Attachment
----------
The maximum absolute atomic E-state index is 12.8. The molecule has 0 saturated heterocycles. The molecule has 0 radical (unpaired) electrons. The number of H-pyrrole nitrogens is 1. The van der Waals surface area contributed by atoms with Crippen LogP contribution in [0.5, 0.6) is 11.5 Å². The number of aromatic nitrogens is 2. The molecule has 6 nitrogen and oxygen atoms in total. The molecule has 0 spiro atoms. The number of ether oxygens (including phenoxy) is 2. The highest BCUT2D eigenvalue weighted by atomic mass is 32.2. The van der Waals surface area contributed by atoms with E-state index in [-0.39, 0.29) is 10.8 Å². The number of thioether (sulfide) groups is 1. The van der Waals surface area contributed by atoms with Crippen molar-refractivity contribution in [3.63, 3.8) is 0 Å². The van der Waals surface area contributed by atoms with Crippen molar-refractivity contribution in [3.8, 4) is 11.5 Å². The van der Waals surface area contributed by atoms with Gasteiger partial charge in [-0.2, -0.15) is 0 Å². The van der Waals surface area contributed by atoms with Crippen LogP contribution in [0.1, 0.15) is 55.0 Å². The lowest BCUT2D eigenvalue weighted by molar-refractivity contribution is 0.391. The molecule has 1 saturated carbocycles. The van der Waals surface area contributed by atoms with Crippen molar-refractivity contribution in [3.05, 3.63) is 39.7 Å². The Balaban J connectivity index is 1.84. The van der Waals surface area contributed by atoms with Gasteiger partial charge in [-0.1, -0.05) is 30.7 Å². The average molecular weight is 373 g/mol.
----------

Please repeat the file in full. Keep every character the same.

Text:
The maximum absolute atomic E-state index is 12.8. The molecule has 0 saturated heterocycles. The molecule has 0 radical (unpaired) electrons. The number of H-pyrrole nitrogens is 1. The van der Waals surface area contributed by atoms with Crippen LogP contribution in [0.5, 0.6) is 11.5 Å². The number of aromatic nitrogens is 2. The molecule has 6 nitrogen and oxygen atoms in total. The molecule has 0 spiro atoms. The number of ether oxygens (including phenoxy) is 2. The highest BCUT2D eigenvalue weighted by atomic mass is 32.2. The van der Waals surface area contributed by atoms with E-state index in [-0.39, 0.29) is 10.8 Å². The number of thioether (sulfide) groups is 1. The van der Waals surface area contributed by atoms with Crippen molar-refractivity contribution in [3.63, 3.8) is 0 Å². The van der Waals surface area contributed by atoms with Crippen molar-refractivity contribution in [3.8, 4) is 11.5 Å². The van der Waals surface area contributed by atoms with Gasteiger partial charge in [-0.2, -0.15) is 0 Å². The van der Waals surface area contributed by atoms with Crippen LogP contribution in [0.1, 0.15) is 55.0 Å². The lowest BCUT2D eigenvalue weighted by molar-refractivity contribution is 0.391. The molecule has 1 saturated carbocycles. The van der Waals surface area contributed by atoms with Crippen molar-refractivity contribution in [3.05, 3.63) is 39.7 Å². The Balaban J connectivity index is 1.84. The van der Waals surface area contributed by atoms with Gasteiger partial charge in [-0.1, -0.05) is 30.7 Å². The average molecular weight is 373 g/mol.